AgBioResearch Scientist Honored for Contributions to Furthering Scientific Community

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Kay Gross, director of the W.K. Kellogg Biological Station, was awarded the 2008 Distinguished Service Citation. (view larger image)

Decades of service and dedication to the scientific community have earned Kay Gross, MAES plant biologist and director of the MSU W.K. Kellogg Biological Station, a prestigious national ecology award.

Gross received the 2008 Distinguished Service Citation from the Ecological Society of America (ESA) on Aug. 4. The award recognizes Gross’ commitment and service to the ESA as well as her dedication to furthering the scientific community.

“We are very pleased to see Kay recognized for her outstanding work and contributions,” said MAES director Steve Pueppke. “She is a testament to the high caliber of researchers with whom we are privileged to work. Her presence and participation in an organization such as ESA increases the credibility and visibility of the strong environmental and ecological research conducted by the MAES and MSU.”

Gross has been involved with the ESA since 1976 and has served as both vice president and president of the society. She has been broadly involved in the society and has made several contributions that still have large impacts today. Early in her career, Gross worked on establishing long-term archives of ecological data sets that are still used as a resource for ecologists today. She was also instrumental in the establishment of the National Center for Ecological Analysis and Synthesis, an organization that supports cross-disciplinary research by using existing data to address fundamental issues in ecology and allied fields and their application to management and policy.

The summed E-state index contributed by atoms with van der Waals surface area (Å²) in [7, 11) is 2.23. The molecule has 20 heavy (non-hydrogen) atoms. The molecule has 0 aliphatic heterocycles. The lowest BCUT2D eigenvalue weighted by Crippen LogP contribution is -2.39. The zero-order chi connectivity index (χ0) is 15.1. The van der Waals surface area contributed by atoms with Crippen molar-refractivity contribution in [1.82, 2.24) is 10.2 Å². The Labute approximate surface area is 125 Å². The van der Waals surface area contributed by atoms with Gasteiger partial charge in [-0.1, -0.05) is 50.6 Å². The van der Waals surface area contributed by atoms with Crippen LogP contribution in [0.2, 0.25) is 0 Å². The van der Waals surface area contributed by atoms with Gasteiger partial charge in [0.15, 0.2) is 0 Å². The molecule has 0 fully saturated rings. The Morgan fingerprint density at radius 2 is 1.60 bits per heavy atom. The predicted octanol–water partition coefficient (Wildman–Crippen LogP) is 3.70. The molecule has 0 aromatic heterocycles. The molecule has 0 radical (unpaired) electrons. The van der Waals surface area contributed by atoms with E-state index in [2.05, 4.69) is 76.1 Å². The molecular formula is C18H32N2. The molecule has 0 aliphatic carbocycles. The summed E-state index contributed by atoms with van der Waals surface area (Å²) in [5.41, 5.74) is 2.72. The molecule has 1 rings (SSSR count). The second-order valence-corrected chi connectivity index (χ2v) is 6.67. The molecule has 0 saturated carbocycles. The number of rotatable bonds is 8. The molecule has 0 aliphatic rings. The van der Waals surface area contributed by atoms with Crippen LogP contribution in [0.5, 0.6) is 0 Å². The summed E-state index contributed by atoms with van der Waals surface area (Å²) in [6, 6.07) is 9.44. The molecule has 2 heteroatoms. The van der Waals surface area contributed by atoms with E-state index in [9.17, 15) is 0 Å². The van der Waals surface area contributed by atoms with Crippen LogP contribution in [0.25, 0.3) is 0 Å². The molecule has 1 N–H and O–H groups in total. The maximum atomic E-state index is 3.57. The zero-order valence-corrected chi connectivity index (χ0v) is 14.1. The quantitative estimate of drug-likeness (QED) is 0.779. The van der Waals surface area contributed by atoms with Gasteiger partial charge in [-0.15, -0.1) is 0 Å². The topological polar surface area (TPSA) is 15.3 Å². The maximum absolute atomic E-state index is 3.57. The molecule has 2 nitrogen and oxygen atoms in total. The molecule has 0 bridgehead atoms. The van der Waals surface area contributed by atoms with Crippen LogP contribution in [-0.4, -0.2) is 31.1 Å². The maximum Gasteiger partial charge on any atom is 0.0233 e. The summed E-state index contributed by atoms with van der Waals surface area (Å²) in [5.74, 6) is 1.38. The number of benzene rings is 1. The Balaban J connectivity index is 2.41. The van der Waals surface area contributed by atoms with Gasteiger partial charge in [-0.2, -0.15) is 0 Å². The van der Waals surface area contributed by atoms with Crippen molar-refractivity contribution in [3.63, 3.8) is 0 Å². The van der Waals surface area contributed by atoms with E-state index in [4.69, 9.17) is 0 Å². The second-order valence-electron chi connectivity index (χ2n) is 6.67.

More recently, she made a commitment to obtaining funding for postdoctoral students to continue their ecological research. Working with the Andrew W. Mellon Foundation and the National Parks Foundation, Gross was successful in establishing a postdoctoral fellowship program that supported research in U.S. national parks. During the 6 years the program was in place, it supported 20 fellows on 2- to 3-year fellowships. Gross has continued to work with the ESA to find continuing funding for this program after Mellon Foundation support ended in 2006. Despite this setback, she is still committed to finding financial backing for postdoctoral scientists.

“This is a critical time in establishing a successful career, particularly for women scientists,” Gross explained. “There is a gap between when students finish their doctorates and when they get jobs where there aren’t many places for them to secure funding. I want to create more resources for these students so that they can write their own proposals and fund their own research.”

Gross is also a university distinguished professor on the faculty of the MSU Department of Plant Biology.

Gross feels honored to represent MSU within the ESA.

“It’s quite an honor to be selected for this award,” Gross said. “It is very important for MSU to be involved in ESA. We have very strong programs in ecology and evolutionary biology and environmental sciences at MSU. Having faculty members such as me in national leadership positions raises the visibility of MSU programs in these areas and brings attention to just how good we are.”

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